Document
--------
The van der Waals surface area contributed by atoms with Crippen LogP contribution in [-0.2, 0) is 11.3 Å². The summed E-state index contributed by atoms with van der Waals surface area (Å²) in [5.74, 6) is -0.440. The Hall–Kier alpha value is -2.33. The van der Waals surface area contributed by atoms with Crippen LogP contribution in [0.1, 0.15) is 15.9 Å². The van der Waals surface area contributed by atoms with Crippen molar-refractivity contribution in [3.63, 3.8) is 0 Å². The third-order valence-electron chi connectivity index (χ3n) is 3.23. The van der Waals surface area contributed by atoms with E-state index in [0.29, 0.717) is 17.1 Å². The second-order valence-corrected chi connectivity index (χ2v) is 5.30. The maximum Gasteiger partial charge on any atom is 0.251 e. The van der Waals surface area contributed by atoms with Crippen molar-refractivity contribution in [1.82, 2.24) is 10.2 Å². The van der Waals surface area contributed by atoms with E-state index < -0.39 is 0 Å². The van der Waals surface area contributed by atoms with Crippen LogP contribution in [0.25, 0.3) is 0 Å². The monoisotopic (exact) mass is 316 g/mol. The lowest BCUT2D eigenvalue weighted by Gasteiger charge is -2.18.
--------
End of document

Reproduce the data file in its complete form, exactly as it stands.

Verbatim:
The van der Waals surface area contributed by atoms with Crippen LogP contribution in [-0.2, 0) is 11.3 Å². The summed E-state index contributed by atoms with van der Waals surface area (Å²) in [5.74, 6) is -0.440. The Hall–Kier alpha value is -2.33. The van der Waals surface area contributed by atoms with Crippen LogP contribution in [0.1, 0.15) is 15.9 Å². The van der Waals surface area contributed by atoms with Crippen molar-refractivity contribution in [3.63, 3.8) is 0 Å². The third-order valence-electron chi connectivity index (χ3n) is 3.23. The van der Waals surface area contributed by atoms with E-state index in [0.29, 0.717) is 17.1 Å². The second-order valence-corrected chi connectivity index (χ2v) is 5.30. The maximum Gasteiger partial charge on any atom is 0.251 e. The van der Waals surface area contributed by atoms with Crippen molar-refractivity contribution in [1.82, 2.24) is 10.2 Å². The van der Waals surface area contributed by atoms with E-state index < -0.39 is 0 Å². The van der Waals surface area contributed by atoms with Crippen LogP contribution in [0.25, 0.3) is 0 Å². The monoisotopic (exact) mass is 316 g/mol. The lowest BCUT2D eigenvalue weighted by Gasteiger charge is -2.18.